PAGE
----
But we definitely should not drill here. Lets buy oil from across the ocean, it's better!

Posted by: Gekkobear | August 27, 2008 1:38 PM | Report abuse

I guess all those tree-huggers were right. Just like the civil rights people were right. Just like the women's rights people were right. Just like the no WMD people were right. Just like the evolution people were right. Just like the natural food people were right. Just like the birth control people were right. Republicans, always wrong before they're right.

It's time to organize a boycott of the Republican convention. Do Not turn on your TV to watch coverage. No ratings, no coverage.

Bush/Cheney/McCain...No More Years!!!

Posted by: thebob.bob | August 27, 2008 1:19 PM | Report abuse

Geez....better have the St Paul SWAT team ready at the GOP convention when this one comes up...good thing they're not going to acknowledge the legitimacy of Evolution or you might have to call out the national guard....

Posted by: Jaybird | August 27, 2008 12:36 PM | Report abuse

I was happy to see early in the primaries McCain's support of an energy policy that looked to renewable energy- what a breath of fresh air.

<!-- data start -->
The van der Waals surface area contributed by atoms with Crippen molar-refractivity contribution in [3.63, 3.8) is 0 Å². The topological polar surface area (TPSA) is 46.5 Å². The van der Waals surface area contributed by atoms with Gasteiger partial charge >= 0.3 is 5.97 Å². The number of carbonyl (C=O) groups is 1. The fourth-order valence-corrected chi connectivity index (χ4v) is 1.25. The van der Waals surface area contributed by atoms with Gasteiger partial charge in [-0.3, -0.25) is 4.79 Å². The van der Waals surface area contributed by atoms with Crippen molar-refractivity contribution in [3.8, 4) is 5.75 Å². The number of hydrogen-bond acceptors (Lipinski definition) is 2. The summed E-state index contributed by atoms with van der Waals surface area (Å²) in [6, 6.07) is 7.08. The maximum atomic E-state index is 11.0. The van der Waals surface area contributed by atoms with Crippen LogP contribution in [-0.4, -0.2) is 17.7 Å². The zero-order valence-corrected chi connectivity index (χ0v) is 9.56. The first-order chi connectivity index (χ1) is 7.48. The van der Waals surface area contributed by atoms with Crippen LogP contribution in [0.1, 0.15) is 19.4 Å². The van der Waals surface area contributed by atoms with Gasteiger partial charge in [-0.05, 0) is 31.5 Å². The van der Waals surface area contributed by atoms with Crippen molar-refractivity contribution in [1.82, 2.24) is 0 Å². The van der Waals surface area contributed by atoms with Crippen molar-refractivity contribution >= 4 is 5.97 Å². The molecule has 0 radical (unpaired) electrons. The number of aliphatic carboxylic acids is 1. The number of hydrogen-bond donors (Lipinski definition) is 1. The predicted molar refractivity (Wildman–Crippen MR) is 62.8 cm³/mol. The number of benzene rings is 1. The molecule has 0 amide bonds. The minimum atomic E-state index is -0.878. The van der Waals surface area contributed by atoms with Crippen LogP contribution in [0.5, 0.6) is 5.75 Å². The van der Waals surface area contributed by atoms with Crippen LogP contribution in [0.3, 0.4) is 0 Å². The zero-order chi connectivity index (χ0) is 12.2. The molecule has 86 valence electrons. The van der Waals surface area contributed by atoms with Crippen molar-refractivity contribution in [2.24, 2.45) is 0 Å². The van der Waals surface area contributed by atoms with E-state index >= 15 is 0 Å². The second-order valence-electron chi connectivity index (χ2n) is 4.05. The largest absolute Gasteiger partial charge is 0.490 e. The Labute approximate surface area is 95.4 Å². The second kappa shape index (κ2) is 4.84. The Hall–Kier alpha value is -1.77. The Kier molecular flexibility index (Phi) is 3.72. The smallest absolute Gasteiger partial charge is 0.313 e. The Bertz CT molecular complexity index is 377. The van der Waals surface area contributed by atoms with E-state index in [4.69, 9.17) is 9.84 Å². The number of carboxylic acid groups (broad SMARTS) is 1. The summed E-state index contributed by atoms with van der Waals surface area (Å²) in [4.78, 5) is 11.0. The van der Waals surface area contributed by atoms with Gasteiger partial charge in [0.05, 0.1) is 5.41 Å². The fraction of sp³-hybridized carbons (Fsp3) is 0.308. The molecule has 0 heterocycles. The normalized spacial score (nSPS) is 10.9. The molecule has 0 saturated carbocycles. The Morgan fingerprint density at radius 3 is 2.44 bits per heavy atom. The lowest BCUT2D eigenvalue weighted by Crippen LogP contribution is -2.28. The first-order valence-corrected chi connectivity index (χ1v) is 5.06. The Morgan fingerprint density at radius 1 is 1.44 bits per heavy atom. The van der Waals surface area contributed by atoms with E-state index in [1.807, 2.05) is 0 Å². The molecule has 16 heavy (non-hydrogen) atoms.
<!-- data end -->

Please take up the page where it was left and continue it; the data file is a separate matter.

Now, McCain says drill here, drill now. Domestic fossil fuels still release CO2. The push for renewable, sustainable energy has been morphed into a call for energy independence, domestic oil. This is not the answer to climate change.

I can only conclude that big oil needs to maintain America's dependence on oil, so they've changed the question from renewable energy to less reliance on foreign oil.

McCain took his eyes off the prize on renewable energy. His call for increased nuclear energy remains, but for how long?

Posted by: justin.mottjl | August 27, 2008 2:11 AM | Report abuse

it's makes me sad to see so many people worshiping the creation and not the Creator.

Posted by: ray | August 26, 2008 11:45 PM | Report abuse

Environmentalism is a disease and it is now infecting the GOP now.

20/20: Give Me a Break: Global Warming (Video) (8min)

Unstoppable Solar Cycles (Video) (10min)

Posted by: Poptech | August 26, 2008 11:27 PM | Report abuse